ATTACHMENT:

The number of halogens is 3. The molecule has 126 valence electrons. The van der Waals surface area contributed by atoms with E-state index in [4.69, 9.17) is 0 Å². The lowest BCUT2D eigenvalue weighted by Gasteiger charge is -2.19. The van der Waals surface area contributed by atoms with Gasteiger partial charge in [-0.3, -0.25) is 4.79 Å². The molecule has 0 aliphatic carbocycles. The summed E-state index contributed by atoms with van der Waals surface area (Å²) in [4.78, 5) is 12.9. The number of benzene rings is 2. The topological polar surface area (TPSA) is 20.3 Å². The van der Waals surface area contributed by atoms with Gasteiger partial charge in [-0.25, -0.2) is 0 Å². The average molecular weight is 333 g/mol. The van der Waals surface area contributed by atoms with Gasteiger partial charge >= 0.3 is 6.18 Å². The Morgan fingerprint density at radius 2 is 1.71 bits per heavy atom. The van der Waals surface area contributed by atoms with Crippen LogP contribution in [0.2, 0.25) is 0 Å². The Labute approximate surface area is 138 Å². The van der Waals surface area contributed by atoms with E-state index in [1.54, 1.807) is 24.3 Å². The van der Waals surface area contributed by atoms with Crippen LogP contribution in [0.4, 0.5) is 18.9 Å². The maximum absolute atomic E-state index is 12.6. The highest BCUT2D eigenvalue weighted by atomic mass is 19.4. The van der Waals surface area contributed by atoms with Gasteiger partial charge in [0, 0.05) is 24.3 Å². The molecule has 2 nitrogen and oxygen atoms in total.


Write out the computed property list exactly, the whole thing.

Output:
The number of halogens is 3. The molecule has 126 valence electrons. The van der Waals surface area contributed by atoms with E-state index in [4.69, 9.17) is 0 Å². The lowest BCUT2D eigenvalue weighted by Gasteiger charge is -2.19. The van der Waals surface area contributed by atoms with Gasteiger partial charge in [-0.3, -0.25) is 4.79 Å². The molecule has 0 aliphatic carbocycles. The summed E-state index contributed by atoms with van der Waals surface area (Å²) in [4.78, 5) is 12.9. The number of benzene rings is 2. The topological polar surface area (TPSA) is 20.3 Å². The van der Waals surface area contributed by atoms with Gasteiger partial charge in [-0.25, -0.2) is 0 Å². The average molecular weight is 333 g/mol. The van der Waals surface area contributed by atoms with Gasteiger partial charge >= 0.3 is 6.18 Å². The Morgan fingerprint density at radius 2 is 1.71 bits per heavy atom. The van der Waals surface area contributed by atoms with Crippen LogP contribution in [0.2, 0.25) is 0 Å². The Labute approximate surface area is 138 Å². The van der Waals surface area contributed by atoms with E-state index in [1.54, 1.807) is 24.3 Å². The van der Waals surface area contributed by atoms with Crippen LogP contribution in [0.4, 0.5) is 18.9 Å². The maximum absolute atomic E-state index is 12.6. The highest BCUT2D eigenvalue weighted by atomic mass is 19.4. The van der Waals surface area contributed by atoms with Gasteiger partial charge in [0, 0.05) is 24.3 Å². The molecule has 2 nitrogen and oxygen atoms in total.